Jacob Trouba could become the Rangers’ next captain

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Regarding the Rangers, who will stand pat for Tuesday night’s Garden invitational against the Devils, and yes, that means Tony DeAngelo will sit out another one:

1. Allow me to be the first to toss Jacob Trouba’s helmet into the ring as a candidate to become the 28th captain in franchise history following the decision to go into the season with four alternates. (Haven’t checked the internet; maybe I’m the second or third with the nomination.)

Surely there were concrete reasons for the call not to anoint either Mika Zibanejad or Chris Kreider, the two obvious options, to the post. Though the rationale has been kept in-house, the judgement does not necessarily reflect poorly on either man or either man’s character. But if not now, then probably never. Those within the confines of the organization obviously understand the dynamic with far more insight than those on the outside.

By the way, I do not believe that management has a plan to keep the captaincy open until 19-year-old Alexis Lafreniere grows into it, either. I think this has been more of a time-and-place decision, not one to keep the position — a significant one by any measure — vacant for years on end.

Trouba will turn 27 in another six weeks. He is in eighth NHL season and second as a Ranger with six years to go (including this one) at an annual $8 million cap hit on a no-move contract that morphs into a no-move/modified no-trade for its final two seasons. In other words, he is perfectly positioned as far as age and experience and he will be here for quite a while.

But Trouba’s attributes exceed the calendar and contract. He’s finding the sweet spot here, familiar and confident with his surroundings and his place just as the Rangers are turning it over to the next generation. He is now partnered with Ryan Lindgren in an unmistakable first match-up pair that can and will eat major minutes.

What’s more, and perhaps what recommends him most pertinently, is the blue-collar mentality he carries game-in and game-out onto the ice. Even when No. 8 struggles, as he did plenty a year ago in his inaugural season on Broadway and even in the opener with K’Andre Miller as his partner, the effort is always apparent. If anything, he can be prone to fall victim to the “trying to do too much,” disease.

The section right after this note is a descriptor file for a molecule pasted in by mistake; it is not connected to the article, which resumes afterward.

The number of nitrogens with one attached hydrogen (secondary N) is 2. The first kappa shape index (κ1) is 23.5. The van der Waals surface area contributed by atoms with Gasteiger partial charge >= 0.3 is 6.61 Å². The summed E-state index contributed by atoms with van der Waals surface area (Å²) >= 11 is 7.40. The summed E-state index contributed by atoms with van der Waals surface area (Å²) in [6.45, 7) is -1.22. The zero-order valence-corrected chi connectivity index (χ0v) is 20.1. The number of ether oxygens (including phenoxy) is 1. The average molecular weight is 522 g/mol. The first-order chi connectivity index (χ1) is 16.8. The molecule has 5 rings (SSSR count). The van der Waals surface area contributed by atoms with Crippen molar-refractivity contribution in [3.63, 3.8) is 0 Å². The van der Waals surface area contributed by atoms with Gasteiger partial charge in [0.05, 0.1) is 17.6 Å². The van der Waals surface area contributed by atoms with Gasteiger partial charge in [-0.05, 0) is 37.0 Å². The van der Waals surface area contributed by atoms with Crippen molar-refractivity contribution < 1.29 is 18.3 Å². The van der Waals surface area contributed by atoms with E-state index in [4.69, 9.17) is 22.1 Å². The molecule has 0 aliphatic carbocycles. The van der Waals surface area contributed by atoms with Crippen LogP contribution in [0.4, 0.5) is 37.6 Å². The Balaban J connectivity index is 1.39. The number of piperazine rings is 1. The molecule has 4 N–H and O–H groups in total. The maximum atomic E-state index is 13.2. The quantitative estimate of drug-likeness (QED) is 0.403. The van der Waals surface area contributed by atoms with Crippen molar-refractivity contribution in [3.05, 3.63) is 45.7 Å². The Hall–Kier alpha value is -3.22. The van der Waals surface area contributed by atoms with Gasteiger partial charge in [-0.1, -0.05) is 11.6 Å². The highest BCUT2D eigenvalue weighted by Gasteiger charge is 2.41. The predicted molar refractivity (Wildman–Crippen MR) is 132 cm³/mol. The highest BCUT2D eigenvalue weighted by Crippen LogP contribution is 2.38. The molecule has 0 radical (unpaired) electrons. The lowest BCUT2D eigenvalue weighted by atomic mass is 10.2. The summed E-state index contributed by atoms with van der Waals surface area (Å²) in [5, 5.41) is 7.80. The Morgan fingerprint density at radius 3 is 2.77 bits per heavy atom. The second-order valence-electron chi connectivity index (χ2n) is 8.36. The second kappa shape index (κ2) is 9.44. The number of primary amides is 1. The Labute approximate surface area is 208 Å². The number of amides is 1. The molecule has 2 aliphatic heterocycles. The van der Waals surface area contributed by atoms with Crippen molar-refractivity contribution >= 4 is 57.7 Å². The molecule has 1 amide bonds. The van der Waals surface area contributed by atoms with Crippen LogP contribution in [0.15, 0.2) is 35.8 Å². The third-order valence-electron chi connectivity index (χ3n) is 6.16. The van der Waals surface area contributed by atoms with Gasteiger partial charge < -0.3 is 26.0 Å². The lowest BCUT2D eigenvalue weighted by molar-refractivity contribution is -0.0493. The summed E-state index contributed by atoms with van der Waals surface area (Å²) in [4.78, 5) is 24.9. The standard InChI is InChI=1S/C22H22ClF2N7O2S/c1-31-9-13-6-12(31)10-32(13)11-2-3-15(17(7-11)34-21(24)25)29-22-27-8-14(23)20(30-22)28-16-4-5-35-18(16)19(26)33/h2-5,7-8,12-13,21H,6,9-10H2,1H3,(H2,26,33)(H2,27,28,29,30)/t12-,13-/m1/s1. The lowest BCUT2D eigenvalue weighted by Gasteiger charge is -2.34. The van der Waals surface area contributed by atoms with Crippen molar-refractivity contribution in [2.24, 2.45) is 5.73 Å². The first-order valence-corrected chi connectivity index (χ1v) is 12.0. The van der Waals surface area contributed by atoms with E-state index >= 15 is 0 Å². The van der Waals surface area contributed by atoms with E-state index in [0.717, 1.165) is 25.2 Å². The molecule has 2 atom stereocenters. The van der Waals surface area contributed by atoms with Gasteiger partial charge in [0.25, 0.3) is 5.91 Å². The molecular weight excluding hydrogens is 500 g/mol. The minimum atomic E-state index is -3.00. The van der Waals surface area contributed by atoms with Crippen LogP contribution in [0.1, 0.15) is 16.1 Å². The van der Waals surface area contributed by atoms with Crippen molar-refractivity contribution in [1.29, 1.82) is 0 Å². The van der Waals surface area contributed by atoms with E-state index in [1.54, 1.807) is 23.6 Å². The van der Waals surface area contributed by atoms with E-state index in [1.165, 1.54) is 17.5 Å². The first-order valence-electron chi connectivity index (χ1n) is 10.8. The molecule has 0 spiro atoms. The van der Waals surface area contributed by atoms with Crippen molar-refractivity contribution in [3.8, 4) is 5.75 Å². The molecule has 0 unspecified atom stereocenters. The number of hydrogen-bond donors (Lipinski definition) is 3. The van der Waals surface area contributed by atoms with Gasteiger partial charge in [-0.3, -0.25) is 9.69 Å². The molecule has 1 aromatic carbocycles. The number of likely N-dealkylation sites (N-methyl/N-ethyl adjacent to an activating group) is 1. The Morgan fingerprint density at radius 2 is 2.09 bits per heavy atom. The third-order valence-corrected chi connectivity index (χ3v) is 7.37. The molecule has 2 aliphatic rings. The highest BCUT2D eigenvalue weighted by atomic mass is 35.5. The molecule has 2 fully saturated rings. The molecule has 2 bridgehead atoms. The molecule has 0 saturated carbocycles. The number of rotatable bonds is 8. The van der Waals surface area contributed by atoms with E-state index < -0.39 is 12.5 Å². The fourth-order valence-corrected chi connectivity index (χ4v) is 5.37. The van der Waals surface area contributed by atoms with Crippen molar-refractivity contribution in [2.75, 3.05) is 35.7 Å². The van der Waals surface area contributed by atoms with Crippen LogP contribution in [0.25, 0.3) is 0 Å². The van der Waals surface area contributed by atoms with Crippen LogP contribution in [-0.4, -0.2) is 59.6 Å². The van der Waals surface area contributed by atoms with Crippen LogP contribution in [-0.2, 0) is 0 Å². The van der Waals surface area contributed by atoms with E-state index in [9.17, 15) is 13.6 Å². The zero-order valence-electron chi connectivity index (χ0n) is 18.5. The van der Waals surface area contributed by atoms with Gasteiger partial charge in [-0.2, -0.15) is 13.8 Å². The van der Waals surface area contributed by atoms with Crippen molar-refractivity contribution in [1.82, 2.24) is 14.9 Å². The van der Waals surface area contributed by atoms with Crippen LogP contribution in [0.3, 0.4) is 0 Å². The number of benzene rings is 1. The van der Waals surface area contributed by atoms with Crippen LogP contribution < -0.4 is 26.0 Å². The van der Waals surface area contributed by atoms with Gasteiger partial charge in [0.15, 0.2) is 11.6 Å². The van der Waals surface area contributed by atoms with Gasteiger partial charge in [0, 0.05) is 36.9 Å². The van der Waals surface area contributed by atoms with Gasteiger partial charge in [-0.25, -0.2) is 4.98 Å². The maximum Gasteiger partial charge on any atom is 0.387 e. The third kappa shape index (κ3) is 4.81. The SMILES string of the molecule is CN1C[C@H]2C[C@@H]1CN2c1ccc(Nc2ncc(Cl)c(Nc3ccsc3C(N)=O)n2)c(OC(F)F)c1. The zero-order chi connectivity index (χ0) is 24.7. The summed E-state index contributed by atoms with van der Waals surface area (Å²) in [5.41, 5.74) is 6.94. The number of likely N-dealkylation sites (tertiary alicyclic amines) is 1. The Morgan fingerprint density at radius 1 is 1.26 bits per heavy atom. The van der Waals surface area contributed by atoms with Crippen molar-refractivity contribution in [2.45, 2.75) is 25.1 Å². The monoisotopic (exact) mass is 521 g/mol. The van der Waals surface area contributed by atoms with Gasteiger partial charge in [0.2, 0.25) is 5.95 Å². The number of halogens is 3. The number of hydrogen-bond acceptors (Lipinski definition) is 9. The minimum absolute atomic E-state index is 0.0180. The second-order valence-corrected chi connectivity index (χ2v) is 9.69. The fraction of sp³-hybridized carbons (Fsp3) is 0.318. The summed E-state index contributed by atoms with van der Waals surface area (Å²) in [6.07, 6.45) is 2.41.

David Quinn made a point of singling out Trouba for his work in the room between the 4-0 bagel the Rangers suffered on opening night courtesy of the Islanders and the 5-0 bagel they stuffed down their rivals’ throats 48 hours later. The coach also cited Zibanejad, Kreider and fellow alternate captain Artemi Panarin for their work, but the sentiment was clear.

Trouba, who can seem like kind of a goofy guy who appears to allow everything to roll off his back, insisted that his words to his teammates hadn’t been anything special. Just one of those, “Hey, it’s only one game, let’s not overreact,” things.

“It was nothing crazy,” said No. 8. “A lot of guys stepped up.”

You would never expect Trouba to toot his own horn. The Post has confirmed, and is reporting with the player’s consent, that the defenseman contracted COVID-19 in early December. The effects of the virus prevented him from skating or maintaining his training program for three weeks leading into training camp. He has worked assiduously to catch up. Management, the coaching staff and his teammates have all kinds of time for him.

“One of things about him is that he always competes,” Quinn said. “I loved his intentions the other night. Like I said, one of the things we really benefited from with him was the way he handled the situation and stepped more into a leadership role after Thursday night.

“We’ve talked about that as an organization and as a group that we need that from a lot of guys, especially guys in that age bracket who have been in the league a while but are still young. Off and on the ice, he did everything we needed him to do and was instrumental in us making such a dramatic switch in our play from Thursday to Saturday.”

The season is young. There are miles to go. The captaincy may remain open for the remainder of the year. But when it is filled, Trouba could be the one.

2. So, OK, DeAngelo, who practiced with the big boys on Monday after his temporary assignment to the JV: When you win 5-0 and the defense plays nearly spotless hockey, there is little incentive to reinvent the wheel two days later. That is why No. 77 will sit out a second straight.

“The discipline piece is done and over with,” Quinn said. “It’s much more about sticking with what works. Five-nothing and play the way we did, we want to build off that.”

3. Keep this in mind, because Quinn and management will be obligated to as the season evolves: the Blueshirts need to get current taxi-squad resident Anthony Bitetto into 19 games this season so that the team meets the expansion draft requirement for exposure.

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